Associate Director of Undergraduate and Alumni
Preparing Krannert School of Management students for careers they'll love — and helping them find the perfect post-graduation job — is Erik Props' charge.
As the associate director of undergraduate and alumni careers in the Krannert Professional Development Center, Props often coaches students through personal challenges and obstacles that stand in the way of their success. Props, who suffered a traumatic spinal injury when he was 20 and uses a wheelchair, tells students that they can transcend their struggles with dedication and perseverance.
How do you help Krannert students find jobs?
A big part of my job involves bringing companies to campus to recruit students and helping with those recruitment efforts. There are career fairs, for example, that help with this process. The two main ones involve the School of Management Employers Forum (SMEF), which is a student organization that works with us to put on the fairs.
The career fairs are the Krannert Undergraduate Fall Career Fair, which is held every fall, and the Krannert Undergraduate Spring Career Fair, which is held in the spring. These are huge events — last fall, we had 150 employers attend. We held it at the Purdue Memorial Union, and the fair filled up both ballrooms and the lounge, and it spilled out onto the lawn. It was just great to see so many companies involved, many of which are some of the top employers in the country.
What else does the Krannert Professional Development Center do?
We help companies hone their recruiting strategies, connect them with student organizations on campus, and sponsor case competitions, in which companies write up a business problem and our students help them look for potential outcomes. Sometimes, these case competitions involve business problems that are interdisciplinary — maybe the problem requires a solution involving management and technology, for example — so in that way, we help students all across campus.
Beyond working with companies to help students find jobs, we work directly with students to help coach them on the job-search process. We talk with them, find out what kind of job fits their skills, and help connect them with work they will love. For example, my colleague Maureen Huffer Landis aids students' professional development by doing things such as reviewing their career strategies, educating them about available career resources, critiquing their resumes and business correspondence, and helping them hone interview skills. Maureen and I also have been heavily involved in a Krannert initiative called Launching Business Leaders, which helps our students build a personal brand, become proficient in developing professional relationships and expand their leadership skills while they earn Purdue degrees.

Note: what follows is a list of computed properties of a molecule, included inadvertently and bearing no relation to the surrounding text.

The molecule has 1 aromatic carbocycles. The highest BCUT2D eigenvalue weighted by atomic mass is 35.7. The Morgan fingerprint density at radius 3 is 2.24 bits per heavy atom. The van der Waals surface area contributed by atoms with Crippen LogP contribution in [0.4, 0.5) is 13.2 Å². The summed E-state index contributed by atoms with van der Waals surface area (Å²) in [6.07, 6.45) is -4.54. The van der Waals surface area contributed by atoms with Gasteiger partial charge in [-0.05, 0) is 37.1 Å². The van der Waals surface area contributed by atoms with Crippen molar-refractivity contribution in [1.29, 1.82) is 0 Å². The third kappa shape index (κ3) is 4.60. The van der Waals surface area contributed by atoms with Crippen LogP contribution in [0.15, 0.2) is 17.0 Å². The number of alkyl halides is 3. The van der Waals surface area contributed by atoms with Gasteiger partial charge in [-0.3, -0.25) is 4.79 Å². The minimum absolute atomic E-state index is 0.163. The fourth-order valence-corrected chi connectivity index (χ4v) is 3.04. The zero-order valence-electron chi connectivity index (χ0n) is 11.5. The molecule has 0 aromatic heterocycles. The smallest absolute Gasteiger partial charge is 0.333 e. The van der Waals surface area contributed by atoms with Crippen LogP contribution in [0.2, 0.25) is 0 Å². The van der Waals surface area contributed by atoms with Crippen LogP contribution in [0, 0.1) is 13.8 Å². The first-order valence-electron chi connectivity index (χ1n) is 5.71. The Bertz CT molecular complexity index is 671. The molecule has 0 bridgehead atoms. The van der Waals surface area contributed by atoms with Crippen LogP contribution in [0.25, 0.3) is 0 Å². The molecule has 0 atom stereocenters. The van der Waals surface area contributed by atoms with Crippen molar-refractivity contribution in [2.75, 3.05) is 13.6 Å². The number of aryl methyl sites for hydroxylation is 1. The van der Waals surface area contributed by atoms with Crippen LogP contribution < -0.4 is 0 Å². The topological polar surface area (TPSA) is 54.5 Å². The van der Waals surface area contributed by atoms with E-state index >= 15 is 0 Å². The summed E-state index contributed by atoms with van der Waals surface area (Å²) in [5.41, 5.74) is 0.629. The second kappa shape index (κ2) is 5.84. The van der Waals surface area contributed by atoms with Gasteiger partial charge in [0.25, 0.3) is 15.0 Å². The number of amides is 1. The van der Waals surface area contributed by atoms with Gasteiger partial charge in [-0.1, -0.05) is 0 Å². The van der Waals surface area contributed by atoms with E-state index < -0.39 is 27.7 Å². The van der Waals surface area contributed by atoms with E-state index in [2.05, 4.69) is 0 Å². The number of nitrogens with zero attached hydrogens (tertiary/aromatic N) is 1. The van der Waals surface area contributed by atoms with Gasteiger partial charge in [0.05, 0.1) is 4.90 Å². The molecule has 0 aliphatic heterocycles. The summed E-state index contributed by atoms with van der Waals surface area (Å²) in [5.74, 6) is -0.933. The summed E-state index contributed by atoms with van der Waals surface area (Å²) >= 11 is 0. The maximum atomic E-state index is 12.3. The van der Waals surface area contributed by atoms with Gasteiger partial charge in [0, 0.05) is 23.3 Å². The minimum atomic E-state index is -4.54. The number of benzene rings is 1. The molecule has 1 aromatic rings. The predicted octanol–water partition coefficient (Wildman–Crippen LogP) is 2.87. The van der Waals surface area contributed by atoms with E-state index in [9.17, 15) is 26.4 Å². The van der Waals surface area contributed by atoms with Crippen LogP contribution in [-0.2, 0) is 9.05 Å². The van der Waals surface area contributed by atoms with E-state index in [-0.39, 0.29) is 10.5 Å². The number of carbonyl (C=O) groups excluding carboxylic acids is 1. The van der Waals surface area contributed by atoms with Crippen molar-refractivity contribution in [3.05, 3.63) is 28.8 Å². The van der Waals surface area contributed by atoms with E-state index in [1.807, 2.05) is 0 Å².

Additionally, we show our students Krannert's placement data, so they can get an idea of the types of jobs our alumni land. We know we're doing good work because our data reflects the fact that between 80 and 90 percent of Krannert graduates land jobs or enter grad school within six months of graduation.
How have your life experiences helped you become a better mentor?
After a waterskiing accident that happened when I was 21, I was paralyzed from the chest down. Although through physical therapy I regained limited use of my hands and 70 to 80 percent triceps strength, it still took the better part of two years to transition to my wheelchair and accompanying lifestyle.
I learned early on, though, that everyone has challenges and obstacles that they face — mine are just more visible than most people's. Students all face struggles every day, and I think it's easy for me to talk with them about that. I'm able to tell students that hardships can be overcome with hard work and passion, and I think that resonates with them.
How did you become interested in helping students find careers?
I graduated from Krannert myself and began my career here as an academic advisor, and I loved that work. I really enjoyed helping students figure out what they wanted to do. In 2002, I was named director of undergraduate programs. In 2005, the previous coordinator of undergraduate career services was retiring — that's what this job used to be called — and I realized that doing this would be challenging and a good fit for me.
Essentially, this job is about promoting Purdue to students and to employers, and that's something I'm passionate about doing. I'm also involved in expanding Krannert's Launching Business Leaders initiative to include undergraduates, and that involves helping students develop skills and competencies that reach beyond academics. In that initiative and in everything we do, we want to help prepare our students for lives as world-class citizens. It's a privilege to be part of that work.